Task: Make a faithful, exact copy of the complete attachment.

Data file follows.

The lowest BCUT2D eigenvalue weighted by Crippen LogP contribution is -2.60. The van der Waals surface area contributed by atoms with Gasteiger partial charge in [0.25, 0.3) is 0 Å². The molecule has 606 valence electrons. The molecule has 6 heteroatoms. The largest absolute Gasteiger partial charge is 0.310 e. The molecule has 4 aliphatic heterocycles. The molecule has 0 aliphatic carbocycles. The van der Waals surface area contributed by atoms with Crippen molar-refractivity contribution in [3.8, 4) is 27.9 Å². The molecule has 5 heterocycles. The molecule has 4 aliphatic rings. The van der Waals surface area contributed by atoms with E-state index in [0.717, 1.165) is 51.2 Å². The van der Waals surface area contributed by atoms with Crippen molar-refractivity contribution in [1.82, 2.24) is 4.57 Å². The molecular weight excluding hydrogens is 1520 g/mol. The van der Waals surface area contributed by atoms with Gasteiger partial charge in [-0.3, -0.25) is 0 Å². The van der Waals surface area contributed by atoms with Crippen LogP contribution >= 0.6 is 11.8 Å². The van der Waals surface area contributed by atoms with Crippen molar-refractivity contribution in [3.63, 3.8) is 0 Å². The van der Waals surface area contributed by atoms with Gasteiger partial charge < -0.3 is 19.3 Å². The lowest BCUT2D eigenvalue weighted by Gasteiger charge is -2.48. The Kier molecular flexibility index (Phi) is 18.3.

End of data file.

The lowest BCUT2D eigenvalue weighted by Crippen LogP contribution is -2.60. The van der Waals surface area contributed by atoms with Gasteiger partial charge in [0.25, 0.3) is 0 Å². The molecule has 606 valence electrons. The molecule has 6 heteroatoms. The largest absolute Gasteiger partial charge is 0.310 e. The molecule has 4 aliphatic heterocycles. The molecule has 0 aliphatic carbocycles. The van der Waals surface area contributed by atoms with Crippen molar-refractivity contribution in [3.8, 4) is 27.9 Å². The molecule has 5 heterocycles. The molecule has 4 aliphatic rings. The van der Waals surface area contributed by atoms with E-state index in [0.717, 1.165) is 51.2 Å². The van der Waals surface area contributed by atoms with Crippen molar-refractivity contribution in [1.82, 2.24) is 4.57 Å². The molecular weight excluding hydrogens is 1520 g/mol. The van der Waals surface area contributed by atoms with Gasteiger partial charge in [-0.3, -0.25) is 0 Å². The van der Waals surface area contributed by atoms with Crippen LogP contribution >= 0.6 is 11.8 Å². The van der Waals surface area contributed by atoms with Crippen molar-refractivity contribution in [3.63, 3.8) is 0 Å². The van der Waals surface area contributed by atoms with Gasteiger partial charge < -0.3 is 19.3 Å². The lowest BCUT2D eigenvalue weighted by Gasteiger charge is -2.48. The Kier molecular flexibility index (Phi) is 18.3.